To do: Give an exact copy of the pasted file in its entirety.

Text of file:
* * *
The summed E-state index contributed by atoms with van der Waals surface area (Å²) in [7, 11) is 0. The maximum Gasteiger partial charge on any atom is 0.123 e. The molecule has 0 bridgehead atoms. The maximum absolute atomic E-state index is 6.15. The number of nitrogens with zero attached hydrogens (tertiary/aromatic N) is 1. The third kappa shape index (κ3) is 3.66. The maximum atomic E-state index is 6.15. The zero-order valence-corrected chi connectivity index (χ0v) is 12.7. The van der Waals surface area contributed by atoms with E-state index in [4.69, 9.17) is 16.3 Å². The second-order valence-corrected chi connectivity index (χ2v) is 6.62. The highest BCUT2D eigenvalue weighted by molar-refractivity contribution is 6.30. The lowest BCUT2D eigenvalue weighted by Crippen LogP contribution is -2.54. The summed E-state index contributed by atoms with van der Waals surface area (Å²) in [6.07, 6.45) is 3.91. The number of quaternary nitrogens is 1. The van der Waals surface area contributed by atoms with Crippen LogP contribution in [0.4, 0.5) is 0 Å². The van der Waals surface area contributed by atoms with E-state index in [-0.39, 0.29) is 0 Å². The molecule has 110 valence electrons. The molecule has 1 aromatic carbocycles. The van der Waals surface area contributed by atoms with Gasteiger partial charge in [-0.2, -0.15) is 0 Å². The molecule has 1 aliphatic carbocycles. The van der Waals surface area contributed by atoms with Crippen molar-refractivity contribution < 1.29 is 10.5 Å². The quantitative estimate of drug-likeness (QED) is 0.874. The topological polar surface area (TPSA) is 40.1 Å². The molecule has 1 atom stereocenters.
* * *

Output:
The summed E-state index contributed by atoms with van der Waals surface area (Å²) in [7, 11) is 0. The maximum Gasteiger partial charge on any atom is 0.123 e. The molecule has 0 bridgehead atoms. The maximum absolute atomic E-state index is 6.15. The number of nitrogens with zero attached hydrogens (tertiary/aromatic N) is 1. The third kappa shape index (κ3) is 3.66. The maximum atomic E-state index is 6.15. The zero-order valence-corrected chi connectivity index (χ0v) is 12.7. The van der Waals surface area contributed by atoms with E-state index in [4.69, 9.17) is 16.3 Å². The second-order valence-corrected chi connectivity index (χ2v) is 6.62. The highest BCUT2D eigenvalue weighted by molar-refractivity contribution is 6.30. The lowest BCUT2D eigenvalue weighted by Crippen LogP contribution is -2.54. The summed E-state index contributed by atoms with van der Waals surface area (Å²) in [6.07, 6.45) is 3.91. The number of quaternary nitrogens is 1. The van der Waals surface area contributed by atoms with Crippen LogP contribution in [0.4, 0.5) is 0 Å². The van der Waals surface area contributed by atoms with E-state index in [-0.39, 0.29) is 0 Å². The molecule has 110 valence electrons. The molecule has 1 aromatic carbocycles. The van der Waals surface area contributed by atoms with Gasteiger partial charge in [-0.2, -0.15) is 0 Å². The molecule has 1 aliphatic carbocycles. The van der Waals surface area contributed by atoms with Crippen molar-refractivity contribution < 1.29 is 10.5 Å². The quantitative estimate of drug-likeness (QED) is 0.874. The topological polar surface area (TPSA) is 40.1 Å². The molecule has 1 atom stereocenters.